by Paul Hansen 11 October, 2020
Talia Shire, who appeared in the iconic Godfather and Rocky films, is currently in a new movie entitled Working Man which is available on Video On Demand. It is difficult to imagine a movie more germane and topical than Working Man. Set in an industrial town, the film centers on a group of workers who have been laid off from a factory which is being shut down.
One of the workers, Allery (Peter Gerety), refuses to believe his job is over, and continues to work at the factory despite it being officially closed. After a brief setback a neighbor, Walter (Billy Brown), helps Allery return to the plant. This leads to other former employees returning to the factory and the plant commencing operations again despite the wishes of management.
Working Man was written and directed by Robert Jury and is his directorial debut. The film addresses the loss of manufacturing jobs in the U.S. which has contributed to much of the current social and political unrest in this country.
Shire plays the role of Allery’s wife, Iola. Shire, of course, is a part of a family that has had a celebrated impact and involvement in a variety of fields including entertainment, the arts and education. A partial listing of the talented members of her family would include her father, Carmine Coppola, who played in Toscanini’s NBC Symphony and later won an Academy Award with Nina Rota for the score of The Godfather Part II. Her brother is director Francis Ford Coppola, and another brother, August, was Dean of Creative Arts at San Francisco State University.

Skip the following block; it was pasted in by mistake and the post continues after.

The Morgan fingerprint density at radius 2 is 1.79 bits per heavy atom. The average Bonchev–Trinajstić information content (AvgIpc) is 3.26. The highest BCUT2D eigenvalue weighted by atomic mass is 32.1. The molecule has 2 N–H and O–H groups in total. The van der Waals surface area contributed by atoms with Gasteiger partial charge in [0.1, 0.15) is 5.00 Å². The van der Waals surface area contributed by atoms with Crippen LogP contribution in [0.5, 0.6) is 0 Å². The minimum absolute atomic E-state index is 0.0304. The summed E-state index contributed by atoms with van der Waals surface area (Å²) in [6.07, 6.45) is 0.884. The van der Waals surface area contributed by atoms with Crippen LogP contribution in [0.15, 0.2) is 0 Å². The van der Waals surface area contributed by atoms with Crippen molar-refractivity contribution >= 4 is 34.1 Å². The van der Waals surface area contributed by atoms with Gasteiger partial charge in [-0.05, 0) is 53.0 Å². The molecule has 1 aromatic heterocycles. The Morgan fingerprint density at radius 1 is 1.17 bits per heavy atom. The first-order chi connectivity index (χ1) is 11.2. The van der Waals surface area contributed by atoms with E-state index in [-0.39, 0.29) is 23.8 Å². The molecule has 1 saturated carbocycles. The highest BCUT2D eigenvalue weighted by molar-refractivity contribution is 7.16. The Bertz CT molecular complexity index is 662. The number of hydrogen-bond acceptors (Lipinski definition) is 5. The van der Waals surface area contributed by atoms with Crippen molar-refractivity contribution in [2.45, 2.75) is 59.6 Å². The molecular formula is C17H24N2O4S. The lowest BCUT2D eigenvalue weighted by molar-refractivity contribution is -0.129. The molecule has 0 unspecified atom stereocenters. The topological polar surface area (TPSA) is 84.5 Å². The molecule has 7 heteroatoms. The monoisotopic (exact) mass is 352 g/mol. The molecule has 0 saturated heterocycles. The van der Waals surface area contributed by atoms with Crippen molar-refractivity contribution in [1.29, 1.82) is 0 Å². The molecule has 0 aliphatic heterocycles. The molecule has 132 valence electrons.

Talia has obviously had a very significant career in the film industry and was featured in three films which won a Best Picture Academy Award – The Godfather, The Godfather Part II, and Rocky. I spoke with Shire about her involvement in Working Man and the iconic Godfather and Rocky series. Below is an edited transcript of our conversation.
Q. How did you become involved in Working Man, and what about the script particularly interested you?